All I’m talking about is loving on your people well. You can change your entire workplace culture just by doing that one thing. Too often Corporate America has forgotten that, but those of us who run successful small businesses know how it’s done. And we make sure it happens every day!
What’s the key to becoming a great salesman?
I can sum it up in one word—serving. And don’t think for a second that serving means being subservient. I’m talking about being proactive, and making an effort to ensure that customers and potential customers alike are served well. Serving means you’re excited about what you have to offer and you believe you’ve got a great product at a great price. It means you’re determined your customer is going to have a great experience and if you happen to hit a bump in the road you will take care of it in a way that will make them forget it ever happened.
Serving is an attitude. You have to provide goods or services in a way that makes your customers willing to trade their time or money —things that are very precious to them—to interact with you and your business. You can pressure people if you want, but that’s going to lead to a dull and frustrating life of one-shot deals. But if you serve people well, you’ll not only have clients for life, but they’ll also send all of their friends your way.
If you help enough people, Brent, and make that your first order of business, you’ll never have to worry about money. That’s a different attitude, isn’t it? But I’ve got news for you— it works!
I’m in the process of opening a business with volunteers until I can pay them. How should I plan for their salaries?
When I opened my business years ago, I had two team members. One of them got a tiny, little salary and the other was on straight commission. You kill it, drag it in and you eat it. He knew if he didn’t kill something that he was going to get skinny in a hurry. That guy is still with me today and I promise you he’s eating very well!
I think the best idea is to share what they bring in with them. If possible, structure some kind of commission into the deal, maybe with a small base. But you’ve got to start with small salaries. Your first few hires will be the hardest because the money’s so tight in the early stages.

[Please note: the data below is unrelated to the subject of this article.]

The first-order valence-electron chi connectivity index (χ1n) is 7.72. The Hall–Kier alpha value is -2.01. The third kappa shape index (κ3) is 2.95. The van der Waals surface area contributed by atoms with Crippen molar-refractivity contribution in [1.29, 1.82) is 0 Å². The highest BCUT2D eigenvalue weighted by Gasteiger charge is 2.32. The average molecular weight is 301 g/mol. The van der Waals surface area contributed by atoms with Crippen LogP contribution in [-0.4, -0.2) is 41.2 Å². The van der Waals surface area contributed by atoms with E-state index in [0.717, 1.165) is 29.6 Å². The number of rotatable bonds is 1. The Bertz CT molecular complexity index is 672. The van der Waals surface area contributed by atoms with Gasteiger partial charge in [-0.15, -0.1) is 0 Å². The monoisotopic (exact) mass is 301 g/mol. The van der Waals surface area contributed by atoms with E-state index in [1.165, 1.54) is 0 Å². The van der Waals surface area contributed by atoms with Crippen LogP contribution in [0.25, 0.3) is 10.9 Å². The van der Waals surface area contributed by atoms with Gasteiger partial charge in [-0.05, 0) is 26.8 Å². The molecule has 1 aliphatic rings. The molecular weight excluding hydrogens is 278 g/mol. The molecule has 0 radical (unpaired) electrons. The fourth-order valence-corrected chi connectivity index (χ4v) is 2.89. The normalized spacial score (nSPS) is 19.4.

My wife and I own a small bakery and we have a large account to provide wholesale pastries to a client. We work on a 30-day payment period, but he’s more than two months behind on the bill. How should we handle this?
In cases like this, the best thing is to go to his office and have a friendly sit-down meeting. There’s no reason to be abusive or threatening, but he needs to understand that you guys can’t act like his bank. You’re a small business, you need your money, and things have to change.
Start out by letting him know that you need him to help out by getting current on his bill. This is a fair request, since you’ve provided services and he owes you money. Remind him, too, that he picked you for the job because you’re very good at what you do. You also need to come to an agreement that from now on he needs to pay you within 10 days of delivery. If he doesn’t like that, it might be a good idea to switch to a cash-only basis. In other words, payment is due on delivery. If these options don’t work, then politely tell him to get his stuff somewhere else.
Chances are this guy is just another small business person who is just disorganized. He’s probably not a cheat. But you definitely need to correct this behavior before it gets too far out of hand!